Sunday, June 3, 2012

Using Statistics

Hans Rosling is professor of global health at Sweden's Karolinska Institute. He began his career as a physician, spending many years in Africa tracking a rare paralytic disease (konzo) and discovering its cause: hunger and badly processed cassava. He co-founded Medecins sans Frontiers (Sweden), and has written a respected textbook (Global Health: An Introductory Textbook, Studentlitteratur AB, Sweden, 2006).

His work is grounded in solid statistics (often drawn from United Nations data), and he has developed interesting and innovative methods of displaying his data through which he is able to appeal even to the most hardened statistic-phobes. He is able to clearly show the importance of collecting and understanding real data (in the mathematical sense) in order to understand the current situation and properly plan for the future.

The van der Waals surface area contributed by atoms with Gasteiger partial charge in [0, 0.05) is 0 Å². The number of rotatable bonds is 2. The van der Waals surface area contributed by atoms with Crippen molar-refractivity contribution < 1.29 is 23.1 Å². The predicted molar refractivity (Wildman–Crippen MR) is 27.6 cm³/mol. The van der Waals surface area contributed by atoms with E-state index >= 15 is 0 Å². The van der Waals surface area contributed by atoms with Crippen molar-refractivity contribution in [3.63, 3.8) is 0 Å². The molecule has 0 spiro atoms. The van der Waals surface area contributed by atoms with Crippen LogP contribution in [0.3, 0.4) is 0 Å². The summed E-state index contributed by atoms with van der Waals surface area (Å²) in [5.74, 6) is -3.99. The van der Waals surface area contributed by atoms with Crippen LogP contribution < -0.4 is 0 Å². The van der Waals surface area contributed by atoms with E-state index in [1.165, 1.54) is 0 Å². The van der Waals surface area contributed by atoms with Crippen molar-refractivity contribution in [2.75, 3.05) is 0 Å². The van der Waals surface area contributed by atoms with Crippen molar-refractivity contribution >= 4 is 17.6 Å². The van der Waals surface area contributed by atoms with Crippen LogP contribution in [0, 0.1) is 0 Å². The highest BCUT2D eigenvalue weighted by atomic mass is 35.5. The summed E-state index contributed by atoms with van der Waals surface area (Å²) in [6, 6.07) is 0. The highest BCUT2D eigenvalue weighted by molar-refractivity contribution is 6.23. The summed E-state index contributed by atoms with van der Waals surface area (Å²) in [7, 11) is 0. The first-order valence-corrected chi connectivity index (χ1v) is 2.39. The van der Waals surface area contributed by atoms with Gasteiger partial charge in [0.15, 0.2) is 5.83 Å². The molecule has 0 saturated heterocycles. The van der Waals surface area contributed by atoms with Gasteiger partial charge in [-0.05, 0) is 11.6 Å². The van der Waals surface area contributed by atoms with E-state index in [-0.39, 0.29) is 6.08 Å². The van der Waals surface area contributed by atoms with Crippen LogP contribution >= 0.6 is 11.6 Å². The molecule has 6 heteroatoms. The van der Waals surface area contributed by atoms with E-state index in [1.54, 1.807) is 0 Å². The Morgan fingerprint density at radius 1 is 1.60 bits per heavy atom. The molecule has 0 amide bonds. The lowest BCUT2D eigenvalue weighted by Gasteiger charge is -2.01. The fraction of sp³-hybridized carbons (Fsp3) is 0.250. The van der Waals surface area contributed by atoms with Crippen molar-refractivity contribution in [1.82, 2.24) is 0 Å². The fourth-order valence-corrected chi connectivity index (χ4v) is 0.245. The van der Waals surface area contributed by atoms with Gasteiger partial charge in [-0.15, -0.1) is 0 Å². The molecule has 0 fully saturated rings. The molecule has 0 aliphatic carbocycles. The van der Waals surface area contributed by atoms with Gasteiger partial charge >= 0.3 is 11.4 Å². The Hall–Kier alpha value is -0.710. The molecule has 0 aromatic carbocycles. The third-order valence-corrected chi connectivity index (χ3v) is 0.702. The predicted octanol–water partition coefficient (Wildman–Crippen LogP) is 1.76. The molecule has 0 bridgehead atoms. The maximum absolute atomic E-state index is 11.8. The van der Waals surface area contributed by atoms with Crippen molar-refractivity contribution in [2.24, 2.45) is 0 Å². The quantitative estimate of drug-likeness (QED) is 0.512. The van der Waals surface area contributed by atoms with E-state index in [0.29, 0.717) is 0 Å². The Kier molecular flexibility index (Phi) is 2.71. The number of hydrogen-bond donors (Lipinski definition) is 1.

Much of his current work focuses on the developing world, which he shows is no longer worlds away from the west. In this TED talk he shows that the First and Third Worlds are on the same trajectory toward health, prosperity and longer life, and many countries are moving towards this goal twice as quickly as the west once did. He feels the obstacles to true understanding of the situation are merely problems of perception and our preconceived ideas.

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